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Top 10 skills children learn from the arts

Top 10 skills children learn from the arts
(by Katherine Frey/The Washington Post) You don’t find school reformers talking much about how we need to train more teachers in the arts, given the current obsession with science, math, technology and engineering (STEM), but here’s a list of skills that young people learn from studying the arts. They serve as a reminder that the arts — while important to study for their intrinsic value — also promote skills seen as important in academic and life success. (That’s why some people talk about changing the current national emphasis on STEM to STEAM.) This was written by Lisa Phillips is an author, blog journalist, arts and leadership educator, speaker and business owner. To learn about Lisa’s book, “The Artistic Edge: 7 Skills Children Need to Succeed in an Increasingly Right Brain World,” click here. By Lisa Phillips 1. 2. 3. 4. 5. 6. 7. 8. 9. 10.

http://www.washingtonpost.com/blogs/answer-sheet/wp/2013/01/22/top-10-skills-children-learn-from-the-arts/

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How The Memory Works In Learning How The Memory Works In Learning By Dr. Judy Willis, M.D., M.Ed. Teachers are the caretakers of the development of students’ highest brain during the years of its most extensive changes. As such, they have the privilege and opportunity to influence the quality and quantity of neuronal and connective pathways so all children leave school with their brains optimized for future success.

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GUARDIAN ANGEL KIDS online ezine for Kids! How did you learn the most difficult thing you ever learned? Some of our students may have used continued practice, trial and error or the aid of a mentor, hands-on tutorial, exploration, discovery, and mapping. Children have many different ways of learning and teachers can channel their students' learning styles. This ability and skill is especially important when supporting new skills and activities in ESL (English as a second language) as different types of learner needs require various learning styles which ensures deeper understanding. How being called smart can actually make you stupid A few months ago I posted a piece which has become my most popular blog post by quite a landslide. The post covered various techniques for learning and looked at the empirical evidence for and against their efficacy based on recent research. This post is my follow up, in which I look at the case for one tip for learning that it seems really could have a big impact. A growing body of evidence from the last two decades suggests that our attitude towards our own potential for intelligence has a considerable impact on our lives, furthermore we are incredibly vulnerable to having this attitude or "mindset" moulded for better or worse, by how people praise us in a way that is both shocking and problematic. Stanford psychology professor Carol Dweck has presented a range of startlingly fascinating findings on the topic which have been broadly supported by further research.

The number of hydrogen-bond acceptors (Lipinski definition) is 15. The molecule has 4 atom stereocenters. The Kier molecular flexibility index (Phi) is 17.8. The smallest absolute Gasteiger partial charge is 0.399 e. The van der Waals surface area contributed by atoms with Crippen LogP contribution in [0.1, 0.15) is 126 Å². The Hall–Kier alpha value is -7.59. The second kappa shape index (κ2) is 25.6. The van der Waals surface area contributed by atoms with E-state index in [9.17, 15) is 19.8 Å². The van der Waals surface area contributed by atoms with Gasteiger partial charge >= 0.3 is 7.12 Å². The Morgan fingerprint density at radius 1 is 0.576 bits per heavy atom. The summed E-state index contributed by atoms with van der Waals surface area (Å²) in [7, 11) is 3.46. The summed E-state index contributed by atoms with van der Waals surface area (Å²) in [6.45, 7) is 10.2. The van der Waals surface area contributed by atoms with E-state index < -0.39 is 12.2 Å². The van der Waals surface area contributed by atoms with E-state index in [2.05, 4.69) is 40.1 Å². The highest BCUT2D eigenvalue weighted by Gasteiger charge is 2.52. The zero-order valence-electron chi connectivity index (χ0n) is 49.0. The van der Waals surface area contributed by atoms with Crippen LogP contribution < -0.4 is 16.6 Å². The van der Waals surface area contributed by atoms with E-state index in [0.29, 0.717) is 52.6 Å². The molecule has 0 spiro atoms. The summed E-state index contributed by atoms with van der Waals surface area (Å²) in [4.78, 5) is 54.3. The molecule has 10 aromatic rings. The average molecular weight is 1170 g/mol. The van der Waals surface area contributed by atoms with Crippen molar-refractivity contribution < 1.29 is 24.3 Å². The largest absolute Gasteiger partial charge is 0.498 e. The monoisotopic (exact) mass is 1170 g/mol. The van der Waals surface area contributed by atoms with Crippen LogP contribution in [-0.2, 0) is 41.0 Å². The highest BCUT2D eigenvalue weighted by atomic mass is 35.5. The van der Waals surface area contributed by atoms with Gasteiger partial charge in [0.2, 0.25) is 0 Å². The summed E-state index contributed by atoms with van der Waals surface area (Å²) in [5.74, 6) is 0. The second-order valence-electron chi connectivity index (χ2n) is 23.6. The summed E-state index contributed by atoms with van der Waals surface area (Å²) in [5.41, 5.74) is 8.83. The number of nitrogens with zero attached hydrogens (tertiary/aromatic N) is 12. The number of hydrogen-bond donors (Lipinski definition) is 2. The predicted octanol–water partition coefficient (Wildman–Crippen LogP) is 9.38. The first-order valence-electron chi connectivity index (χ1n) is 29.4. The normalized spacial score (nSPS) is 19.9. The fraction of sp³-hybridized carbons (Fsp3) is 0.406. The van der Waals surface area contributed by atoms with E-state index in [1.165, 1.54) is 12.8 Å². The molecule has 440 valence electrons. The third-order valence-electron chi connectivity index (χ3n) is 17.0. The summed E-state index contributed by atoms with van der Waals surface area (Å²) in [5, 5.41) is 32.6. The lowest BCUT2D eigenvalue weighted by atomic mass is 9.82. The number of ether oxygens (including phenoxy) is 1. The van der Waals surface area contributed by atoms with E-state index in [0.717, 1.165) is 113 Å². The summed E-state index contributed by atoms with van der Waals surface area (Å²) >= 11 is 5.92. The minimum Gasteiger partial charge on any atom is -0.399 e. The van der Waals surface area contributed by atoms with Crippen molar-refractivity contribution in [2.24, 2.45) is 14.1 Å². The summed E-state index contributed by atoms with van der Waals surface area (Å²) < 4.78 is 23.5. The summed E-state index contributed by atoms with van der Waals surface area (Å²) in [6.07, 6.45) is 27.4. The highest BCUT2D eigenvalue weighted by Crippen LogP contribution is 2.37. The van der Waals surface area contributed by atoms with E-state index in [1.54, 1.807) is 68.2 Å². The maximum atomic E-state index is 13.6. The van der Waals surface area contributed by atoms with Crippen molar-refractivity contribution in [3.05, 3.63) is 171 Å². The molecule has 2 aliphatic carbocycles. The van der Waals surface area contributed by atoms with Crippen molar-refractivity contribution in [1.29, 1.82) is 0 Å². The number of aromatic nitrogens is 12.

Parenting Tips- 10 ways to be light hearted. Blog post excerpted from Gretchen Rubin's website Happiness-Project.com. One of my Twelve Commandments is “Lighten up,” and I have a lot of resolutions aimed at trying to be a more light-hearted parent: less nagging, more laughing. We all want a peaceful, cheerful, even joyous, atmosphere at home — but we can’t nag and yell our way to get there. Here are some strategies that help me: 1. At least once a day, make each child helpless with laughter.

How your brain likes to be treated at revision time If you're a student, you rely on one brain function above all others: memory. These days, we understand more about the structure of memory than we ever have before, so we can find the best techniques for training your brain to hang on to as much information as possible. The process depends on the brain's neuroplasticity, its ability to reorganise itself throughout your life by breaking and forming new connections between its billions of cells. How does it work? What schools need: Vigor instead of rigor - The Answer Sheet This was written by Joanne Yatvin, a vet­eran public school educator, author and past president of the National Council of Teachers of English. She is now teaching part-time at Portland State University. A version of this was originally published in the Atlanta Journal Constitution. By Joanne Yatvin

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